RCVS Webinar Veterinary Nurses and the Law – Questions

Most of the questions received following the webinar relate to issues covered by the RCVS Code of Professional Conduct for Veterinary Nurses and its supporting guidance. In particular:
• Chapter 18, which deals with delegation to veterinary nurse
• Chapter 19, which deals with the treatment of animals by unqualified persons
• Chapter 13, which deals with clinical and client records
• Chapter 17, which deals with the veterinary team and business
• Chapter 20, which deals with whistle-blowing.
Veterinary nurses are encouraged to read the existing Code and supporting guidance in full.
For advice on employment matters, veterinary nurses are encouraged to seek advice from the British Veterinary Nurses Association (BVNA) or other relevant sources of assistance such as employment solicitors or the Citizens Advice Bureau.
Below is a selection of questions received following the webinar on which we can provide guidance:
1. “I would like to know where we stand with cat castrations, tooth removal and the giving of 2nd vaccination”

It is against the law for a veterinary nurse to castrate a cat. This is specifically excluded by Part II of Schedule 3 to the Veterinary Surgeons Act 1966.

Veterinary nurses and student veterinary nurses working under the direction of a veterinary surgeon may carry out routine dental hygiene work. The extraction of teeth using instruments may readily become complicated and should only be carried out by veterinary surgeons. The RCVS considers that the extraction of teeth using instruments is not within the meaning of “minor surgery” in Schedule 3.

A second vaccination (which is carried out some two weeks or so after the first) is usually authorised by the veterinary surgeon at the time of the first vaccination. A second vaccination would therefore be directed by the veterinary surgeon when the animal is under his or her care and when the clinical assessment is carried out, and so the administration of the second vaccination may be carried out by a veterinary nurse or student veterinary nurse at the practice, provided the veterinary surgeon is not intending to certify this vaccination.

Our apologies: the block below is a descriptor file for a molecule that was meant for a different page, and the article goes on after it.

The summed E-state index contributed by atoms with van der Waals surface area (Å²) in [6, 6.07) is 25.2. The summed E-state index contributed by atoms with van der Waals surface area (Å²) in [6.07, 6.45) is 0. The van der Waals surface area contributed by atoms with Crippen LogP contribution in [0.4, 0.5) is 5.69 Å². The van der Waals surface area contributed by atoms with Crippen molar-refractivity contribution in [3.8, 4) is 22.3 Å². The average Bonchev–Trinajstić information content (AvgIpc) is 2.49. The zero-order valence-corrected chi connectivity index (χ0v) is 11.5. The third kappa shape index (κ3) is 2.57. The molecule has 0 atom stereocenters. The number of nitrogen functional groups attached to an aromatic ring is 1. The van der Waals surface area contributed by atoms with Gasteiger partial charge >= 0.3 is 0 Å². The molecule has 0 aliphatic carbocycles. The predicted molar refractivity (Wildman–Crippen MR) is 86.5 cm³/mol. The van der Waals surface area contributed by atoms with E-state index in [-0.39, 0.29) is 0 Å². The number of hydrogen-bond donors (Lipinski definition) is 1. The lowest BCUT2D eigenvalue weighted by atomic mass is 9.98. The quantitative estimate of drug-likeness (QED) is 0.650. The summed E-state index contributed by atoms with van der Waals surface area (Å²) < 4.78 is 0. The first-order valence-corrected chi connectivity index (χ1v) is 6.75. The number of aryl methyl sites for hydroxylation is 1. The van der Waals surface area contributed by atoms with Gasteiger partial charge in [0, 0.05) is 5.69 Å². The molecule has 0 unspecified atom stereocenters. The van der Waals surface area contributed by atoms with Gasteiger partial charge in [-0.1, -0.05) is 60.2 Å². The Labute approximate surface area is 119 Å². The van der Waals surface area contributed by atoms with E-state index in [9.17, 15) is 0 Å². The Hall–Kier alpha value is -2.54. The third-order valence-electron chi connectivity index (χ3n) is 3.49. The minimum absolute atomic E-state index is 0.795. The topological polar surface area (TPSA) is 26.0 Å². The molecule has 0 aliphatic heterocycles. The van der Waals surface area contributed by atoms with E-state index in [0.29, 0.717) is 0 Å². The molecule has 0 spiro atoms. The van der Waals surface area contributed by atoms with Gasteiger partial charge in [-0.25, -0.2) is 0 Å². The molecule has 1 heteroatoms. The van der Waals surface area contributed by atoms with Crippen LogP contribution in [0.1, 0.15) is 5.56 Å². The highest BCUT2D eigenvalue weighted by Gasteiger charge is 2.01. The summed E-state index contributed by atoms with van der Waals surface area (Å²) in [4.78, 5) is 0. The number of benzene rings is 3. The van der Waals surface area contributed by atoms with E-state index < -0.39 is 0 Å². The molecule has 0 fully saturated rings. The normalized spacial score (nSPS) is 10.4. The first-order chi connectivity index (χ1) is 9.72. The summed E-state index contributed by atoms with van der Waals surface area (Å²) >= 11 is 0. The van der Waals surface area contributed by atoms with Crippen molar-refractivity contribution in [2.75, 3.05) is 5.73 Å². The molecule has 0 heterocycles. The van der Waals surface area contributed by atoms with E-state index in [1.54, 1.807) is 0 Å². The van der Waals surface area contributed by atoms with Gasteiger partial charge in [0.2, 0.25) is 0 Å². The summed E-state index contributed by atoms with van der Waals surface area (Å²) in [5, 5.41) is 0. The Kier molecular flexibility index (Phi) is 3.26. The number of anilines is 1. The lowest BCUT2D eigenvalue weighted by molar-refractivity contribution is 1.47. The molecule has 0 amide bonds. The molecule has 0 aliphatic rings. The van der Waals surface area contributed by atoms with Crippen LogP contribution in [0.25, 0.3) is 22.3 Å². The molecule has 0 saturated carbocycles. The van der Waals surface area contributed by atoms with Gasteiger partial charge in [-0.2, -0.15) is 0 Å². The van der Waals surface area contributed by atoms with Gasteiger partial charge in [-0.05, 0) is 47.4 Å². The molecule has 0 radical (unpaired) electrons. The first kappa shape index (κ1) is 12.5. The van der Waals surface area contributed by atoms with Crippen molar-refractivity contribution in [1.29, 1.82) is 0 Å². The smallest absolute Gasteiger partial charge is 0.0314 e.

Please see www.rcvs.org.uk/delegation for full and detailed advice on these issues.

2. “Can you clarify that the Register is still a non-statutory one?”

The Register of Veterinary Nurses is now underpinned by a new Royal Charter, which came into effect on 17 February 2015. This is not primary legislation like the Veterinary Surgeons Act 1966, but the effect is broadly the same; the RCVS is now the formal regulator of veterinary nurses.

3. “Is it acceptable for a nurse to prescribe POM drugs, e.g. advocate, without seeing a vet?”

It is not legal or appropriate for a veterinary nurse to prescribe a POM-V medicine. POM-V medicines must be prescribed by a veterinary surgeon, who must first carry out a clinical assessment of the animal under his or her care. POM-VPS medicines must be prescribed by a veterinary surgeon, pharmacist or Suitably Qualified Person (SQP). Veterinary nurses who are also SQPs should prescribe responsibly and with due regard to the health and welfare of the animal.

Please see www.rcvs.org.uk/vetmeds for further details.

4. “Can a student nurse at college but awaiting enrolment with RCVS apply flea treatment/wormer/oral meds under the direction of a vet?”